2. Ask the Climate Cult how much anything they do will improve the Vermont climate. In detail. Not how much reduction in carbon dioxide but how much change in climate Vermont will experience. None? I’d bet on it. Stop spending that produces no beneficial results. The global average temperature hasn’t risen over the last nine years. How many electric cars will it take to compensate for the multiple private jets to the climate enclaves in exotic locations? How far will my Diesel truck go on what one plane burns? Yeah, they aggravate the hell out of me with their climate scam. – “Gov. Scott recited a long list of things…” among which I did not see tax reduction, which would improve taxpayer’s lifestyle and increase cash flow, increase their in-state economic activity to the benefit of Vermont commerce.

  3. John, the legislature has already begun the process of doling out the federal largess to favored constituents. The HWM committee introduced a bill to give thousands of dollars of tax free money to families earning over $400K. In the meantime, they are still taxing the SS income of seniors and denying them a deduction for medical expenses that is allowed at the federal level.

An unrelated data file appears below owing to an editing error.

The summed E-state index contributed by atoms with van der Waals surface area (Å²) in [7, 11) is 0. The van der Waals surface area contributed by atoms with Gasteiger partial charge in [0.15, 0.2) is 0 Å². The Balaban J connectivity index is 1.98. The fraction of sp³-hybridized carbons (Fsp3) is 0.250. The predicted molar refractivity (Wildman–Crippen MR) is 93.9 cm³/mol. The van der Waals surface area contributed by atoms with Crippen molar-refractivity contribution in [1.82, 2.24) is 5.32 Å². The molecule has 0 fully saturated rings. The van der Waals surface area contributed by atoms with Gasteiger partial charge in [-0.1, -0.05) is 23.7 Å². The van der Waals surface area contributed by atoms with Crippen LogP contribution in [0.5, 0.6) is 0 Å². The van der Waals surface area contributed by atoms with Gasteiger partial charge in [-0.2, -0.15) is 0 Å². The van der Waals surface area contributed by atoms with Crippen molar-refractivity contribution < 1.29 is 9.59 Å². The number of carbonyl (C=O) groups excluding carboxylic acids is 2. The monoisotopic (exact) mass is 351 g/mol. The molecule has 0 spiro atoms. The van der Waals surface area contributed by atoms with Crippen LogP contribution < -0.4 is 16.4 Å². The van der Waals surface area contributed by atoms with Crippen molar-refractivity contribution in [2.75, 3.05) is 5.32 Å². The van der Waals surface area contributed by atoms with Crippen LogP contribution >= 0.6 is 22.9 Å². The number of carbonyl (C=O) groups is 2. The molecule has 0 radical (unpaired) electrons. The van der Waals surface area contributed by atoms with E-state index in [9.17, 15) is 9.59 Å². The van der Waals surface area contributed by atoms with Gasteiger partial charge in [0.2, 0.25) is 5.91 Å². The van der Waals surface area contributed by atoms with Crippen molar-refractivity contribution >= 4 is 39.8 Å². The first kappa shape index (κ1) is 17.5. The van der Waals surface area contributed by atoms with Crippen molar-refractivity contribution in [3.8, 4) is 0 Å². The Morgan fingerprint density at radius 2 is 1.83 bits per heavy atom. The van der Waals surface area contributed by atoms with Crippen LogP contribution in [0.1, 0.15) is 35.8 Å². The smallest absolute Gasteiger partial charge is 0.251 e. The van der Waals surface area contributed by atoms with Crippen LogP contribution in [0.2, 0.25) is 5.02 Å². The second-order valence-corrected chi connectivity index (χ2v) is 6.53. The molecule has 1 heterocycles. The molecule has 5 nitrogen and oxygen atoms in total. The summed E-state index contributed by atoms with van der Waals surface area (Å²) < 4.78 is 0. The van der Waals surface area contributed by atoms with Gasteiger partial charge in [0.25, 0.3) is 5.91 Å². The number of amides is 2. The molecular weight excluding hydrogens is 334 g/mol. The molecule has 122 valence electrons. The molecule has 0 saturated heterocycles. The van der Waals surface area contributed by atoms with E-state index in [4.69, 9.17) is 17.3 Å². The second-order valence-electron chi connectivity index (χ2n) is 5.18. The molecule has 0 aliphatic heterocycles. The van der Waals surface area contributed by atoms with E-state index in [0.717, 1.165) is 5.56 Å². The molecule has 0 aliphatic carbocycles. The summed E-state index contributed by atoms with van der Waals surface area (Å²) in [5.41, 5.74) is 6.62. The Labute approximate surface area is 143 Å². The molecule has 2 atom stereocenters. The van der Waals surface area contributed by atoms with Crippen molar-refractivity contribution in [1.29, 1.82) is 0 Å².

4. Funny thing. VPR reported this morning that Vermont’s legislators are now looking to spend some of the windfall on an addition to the Capitol Building in Montpelier, as though legislators and bureaucrats won’t continue to work remotely into the foreseeable future. Surely, it will be an ‘energy-efficient’ structure. But just think of all the money we’d save, and the CO2 and Methane that would be sequestered, if we just eliminated half of the tax-subsidized crony work force hired by these people and let free markets determine where the money should be spent. We wouldn’t have to recruit workers either. We’d have these folks do real work for a change.

    I think it’s a virtual certainty at this point in time. There is no stopping this crony bureaucratic juggernaut except for bankruptcy. And it won’t be long now in coming. As with Hemmingway‘s character, Mike Campbell, in The Sun Also Rises, when asked how he went bankrupt…. ‘Two ways’, he said. ‘Gradually and then suddenly.’

    • Jay, the legislators will burn through the money faster than a lotto winner, with the same